diane wilson
        • Good Post

          MySQL has high performance at a really low budget. But if you really have that much data and need that much volume of through put, you are probably going to need something in the way of Business Intelligence to make sense of all of it. Microsoft SQL Server Standard Edition comes with an Reporting Server (SSRS), an OLAP Server (SSAS) and an ETL Tool (SSIS). MySQL doesn't have any of those things, and Oracle you have to pay extra (and I mean PAY) for that stuff.
          bmonsterman
        • True but...

          You get similar GUI tools for free with MySQL and its free for any purpose (and well supported if you want to pay). Plus you can get MySQL hosting nearly anywhere for next to nothing. From a single machine up to large clusters. And there are plenty of really tools for migrating, failover, etc but you have to know they exist. Whereas Microsoft and Oracle are jamming all of this information down your throat constantly the very second you indicate any interest. I get so much email from Microsoft and Oracle I can't even tell what's available or useful. And any time I ask someone tries to sell me everything but what I asked for. So, its a tradeoff either way. If you want to be told what you want then Oracle and Microsoft are good options. If you know what you want then maybe not so much.
          cabdriverjim
        • TCO.

          Obviously this is dependent on the existing stack. If, for example, this is a LAMP stack, the MSSQL is out of the question. Even when you consider that MSSQL pricing is tiered, as you rightly say, you must also consider the cost of a new server OS. I'm not putting it down, MSSQL is a fantastic RDBMS, but for those using a *nix server environment it's not really an option, especially when you consider the other F/LOSS RDBMS out there; Ingres/PostgeSQL or DB2 Express-C for example.
          webmaster@...
    • FOSS = FUD

      Don't pay them!
      whitenight2010
    • You get the Boiler Bunny prize today

      WTF?

      It's FORK, NOT folk!

      Whoever told you can revoke a license? You should have given Borland legal advice when they needed it ;)

      Nobody really gives a toss about who uses MySQL, Linux or FOSS whatever. We use it, works great for us. You don't, your loss. Go get CALs, who cares.

      MS cash in on FOSS/GPL implosion? If SCO couldn't put a dent in it, nothing ever will.

      Your rant does nothing like fart bubbles in the ocean.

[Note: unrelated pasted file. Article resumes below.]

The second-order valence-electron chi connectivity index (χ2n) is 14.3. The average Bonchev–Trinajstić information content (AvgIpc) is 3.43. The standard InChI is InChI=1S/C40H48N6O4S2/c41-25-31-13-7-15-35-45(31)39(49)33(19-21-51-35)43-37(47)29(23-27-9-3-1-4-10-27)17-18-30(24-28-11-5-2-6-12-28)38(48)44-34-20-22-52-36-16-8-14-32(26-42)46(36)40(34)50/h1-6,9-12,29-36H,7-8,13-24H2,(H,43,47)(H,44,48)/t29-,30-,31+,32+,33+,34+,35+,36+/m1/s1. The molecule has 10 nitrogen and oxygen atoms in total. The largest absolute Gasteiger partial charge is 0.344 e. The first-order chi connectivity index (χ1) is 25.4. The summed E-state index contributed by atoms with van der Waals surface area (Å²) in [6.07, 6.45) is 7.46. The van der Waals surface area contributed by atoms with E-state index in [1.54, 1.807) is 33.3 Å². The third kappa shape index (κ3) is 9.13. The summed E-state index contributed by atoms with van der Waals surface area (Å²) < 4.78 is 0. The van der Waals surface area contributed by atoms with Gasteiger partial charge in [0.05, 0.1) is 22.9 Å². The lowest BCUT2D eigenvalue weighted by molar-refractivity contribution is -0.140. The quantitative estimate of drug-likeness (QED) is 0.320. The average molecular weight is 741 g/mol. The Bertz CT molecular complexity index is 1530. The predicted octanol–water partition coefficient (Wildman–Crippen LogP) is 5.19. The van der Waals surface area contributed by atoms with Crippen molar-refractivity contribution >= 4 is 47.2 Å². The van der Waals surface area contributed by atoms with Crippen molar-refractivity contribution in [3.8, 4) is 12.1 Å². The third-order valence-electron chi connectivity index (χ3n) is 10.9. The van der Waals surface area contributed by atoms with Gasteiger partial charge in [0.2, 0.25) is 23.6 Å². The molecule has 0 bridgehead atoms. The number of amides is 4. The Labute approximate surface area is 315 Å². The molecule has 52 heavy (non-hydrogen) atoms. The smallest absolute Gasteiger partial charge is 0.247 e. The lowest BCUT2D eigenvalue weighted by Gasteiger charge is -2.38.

There's more than enough of MySQL <=> MSSQL tools on the market, what's the big f* deal?
      spinit
      • Shows how much you know

        Nothing like fart bubbles in the ocean? That's a sure sign of crab. Just ask Capt Phil.
        crazydanr@...
    • "If you sell you are product?"

      Are you a product? :D

      :) (for the irony impaired)
      Grayson Peddie
    • fwiw, you CAN NOT revoke GPL licensed code

      that's part of the license. you may own the copyrights, but once the code is gpl'ed, it STAYs GPL.
      bearded-grey
      • Actually...

        The current version cannot change the license however if you put out another version you can change license if you own the copyrigth...

        Anny and all clause that would prevent that would be aggainst laws in most normal countries... idk about US's laws tought
        Ceridan
  • Two words to MS: Wishful thinking.

    Not gonna happen.

    Even if Oracle decides to 'shelve' MySQL, there will be MariaDB.
    D T Schmitz
    • The opposite way

      Actually, more people seem to migrate from SQL Server to MySQL than opposite based on our clients' interest. Links don't work here, but you can copy+paste the following in your browser to take a look at SQL Server to MySQL migration tool:
      http://www.sqltran.com/sql-server-to-mysql/
      Damir Bulic
  • There is an alternative tool for MySQL to SQL Server migration

    See www.sqltran.com/mysql-to-sql-server/ for a more intuitive and much faster application. SqlTran can translate thousands of procedures in seconds - and copies data as well.
    Damir Bulic
    • Link not working

      Seems this site doesn't recognize links properly. Let's see if this will work: http://www.sqltran.com/mysql-to-sql-server/
      Damir Bulic